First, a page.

Install ThinLinX OS on the Raspberry Pi 4

Download the most recent installer for ThinLinX OS (TLXOS) for a Raspberry Pi: http://thinlinx.com/download/

1_TLXOS_RaspberryPi4_SDcard_Installer

Insert your microSD card into your PC and launch the “TLXOS Raspberry Pi SD Card Installer” (in my case tlxos_rpi-4.7.0.exe” and press “Yes” if you are prepared to write the image to the SD card.

3_TLXOS 4.7.0 for Raspberry Pi (v2 and v3)

After the image extraction a “Win32 Disk Imager” window will appear. Make sure the to choose the correct drive letter for the SD card (in my case “G”). Click “Write”

4_Win32_Disk_Imager

If everything went fine you should get a notification that the write was successful.

5_TLXOS-Complete

Now put the SD card into the Pi, connect the USB-C power cable, mirco-HDMI cable, keyboard and mouse.

And then let’s see if the Pi can boot from the SD card.

5_TLXOS-Complete

It seems that the TLXOS just booted up fine and that we have “30 Day Free Trial” included.

8_TLXOS_30d_FreeTrial

A few minutes later TLXOS was writing something to the disk and did a reboot. The Chromium browser appears. This means we don’t need to install the TMS for our tests, except you would like to test the management of a TLXOS device.

I couldn’t find any menu on TLXOS, so I closed the browser and got access to a menu where I apparently can configure stuff.

10_Chromium_closed_menu_appears

Install Horizon Client for Linux on TLXOS

After I clicked on “Configure” before I browsed through the tabs (Application) and found the option to configure the Horizon Client. It seems that the client is included now in TLXOS which was not the case in the past. Nice! 

11_TLXOS_Configure_VMwareBlast

Note:

When a TLXOS device boots, if configured correctly it will automatically connect to a Remote
Server using the specified connection Mode. Up to 16 different connection Modes can be
configured

I just entered the “Server” before and clicked on “Save Settings” which opened the Horizon Client automatically where I just have to enter my username and password (because I didn’t configure “Auto Login” before).

Voila, my vGPU powered Windows 10 desktop from VMware TestDrive appeared.

As first step I opened the VMware Horizon Performance Tracker and the Remote Desktop Analyzer (RD Analyzer) which both confirmed that the active encoder is “NVIDIA NvEnc H264“. This means that the non-CPU encoding (H.264) on the server and the H.264 decoding on TLXOS with the Horizon Client (with Blast) should work fine.

To confirm this, I logged out from the desktop and checked the Horizon Client settings. Yes, H.264 decoding was allowed (default).

15_TLXOS_HorizonClient_H264_allowed

After disallowing the H.264 decoding I could see the difference in the Horizon Performance Tracker.

The active encoder changed to “adaptive”. Let’s allow H.264 again for my tests!

Testing

 

1) User Experience with YouTube

As a first test the user experience with the Raspberry Pi 4 as a thin client and to check how the H.264 decoding performs I decided to watch this trailer:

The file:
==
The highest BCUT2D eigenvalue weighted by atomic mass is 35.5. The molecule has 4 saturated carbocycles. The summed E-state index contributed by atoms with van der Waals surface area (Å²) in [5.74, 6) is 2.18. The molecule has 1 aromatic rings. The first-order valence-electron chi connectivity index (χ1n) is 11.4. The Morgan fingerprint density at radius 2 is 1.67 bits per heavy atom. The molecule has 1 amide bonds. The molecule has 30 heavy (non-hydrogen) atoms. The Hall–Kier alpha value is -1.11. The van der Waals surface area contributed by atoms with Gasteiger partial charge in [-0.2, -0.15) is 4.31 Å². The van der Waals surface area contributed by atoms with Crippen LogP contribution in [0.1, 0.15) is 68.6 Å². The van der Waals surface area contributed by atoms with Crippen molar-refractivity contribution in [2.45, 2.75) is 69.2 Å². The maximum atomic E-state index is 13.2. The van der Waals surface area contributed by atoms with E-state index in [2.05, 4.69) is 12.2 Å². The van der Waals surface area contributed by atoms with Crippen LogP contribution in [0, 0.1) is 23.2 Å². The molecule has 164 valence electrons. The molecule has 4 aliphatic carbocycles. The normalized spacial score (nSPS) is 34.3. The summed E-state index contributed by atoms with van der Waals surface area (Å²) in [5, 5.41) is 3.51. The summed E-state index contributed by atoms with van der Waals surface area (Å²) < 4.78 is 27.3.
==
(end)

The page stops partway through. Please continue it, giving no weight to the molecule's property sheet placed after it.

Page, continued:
AVENGERS 4 ENDGAME: 8 Minute Trailers (4K ULTRA HD) NEW 2019: https://www.youtube.com/watch?v=FVFPRstvlvk

I had to compress the video to be able to upload and embed it here. Important to see is that I was watching the 4K trailer in full screen mode and the video and audio were not choppy, but smooth I would say! I had around 21 to 23 fps. But that’s very impressive, isn’t it?

For the next few tests I’m going to use what TestDrive offers me:

2) TestDrive – Nvidia Faceworks

3) TestDrive – eDrawings Racecar Animation

4) TestDrive – Nvidia “A New Dawn”

5) TestDrive – Google Earth

6) FishGL

Conclusion

Well, what are the important criteria which a thin client needs to fullfil? Is it

  • (Very) small form factor
  • Management software – easy to manage
  • Secure (Patching/Updating, Two Factor Authentication, Smartcard Authentication)
  • Longevity – future proof
  • Enough ports for peripherals (e.g. Dualview Support)
  • Low price
  • Low power consumption

It always depends on the use cases, right? If Unified Communications is important to you or your customer, then you need to go with the Stratodesk’s NoTouch OS or have to buy another device and use a different OS. But if you are looking for a good and cheap device like the Raspberry Pi 4, then multimedia, (ultra) HD video streaming and office applications use cases are no problem.

My opinion? There are a lot of use cases for these small devices. Not only in end-user computing, but it’s easy for me to say that the Raspi has a bright future!

With the current TLXOS and the supported Horizon Client features so far I wouldn’t call this setup “enterprise ready” because the installation of TLXOS needs to be done manually except you can get it pre-installed on a SD card? Most customers rely on Unified Communications today and are using Skype for Business and other collaboration tools which is not possible yet according to the Horizon Client release notes. But as soon as the Horizon Client (for Linux) in TLXOS gets more features, the Raspberry Pi is going to take some pieces of the cake and the current thin client market has to live in fear. 😀

The biggest plus of a Raspberry Pi as a thin client is definitely the very small form factor combined with the available ports and the cheap money (TLXOS license not included). You can connect two high resolution monitors, a network cable, keyboard, mouse and a headset without any problem. If you buy the Pi in bulk as customer then I claim that the price is very, very hard to beat. And if a Pi has a hardware defect then plug the SD card into another Pi and your user can work again within a few minutes. If VESA mount is mandatory for you then buy a VESA case. By the way, this is my KKSB case:

What is missing in the end? Some Horizon Client features and the manual initial OS deployment method maybe. I imagine that IT teams of smaller and medium-sized companies could be very interested in a solution like this, because a Raspberry Pi 4 as a thin client already ROCKS!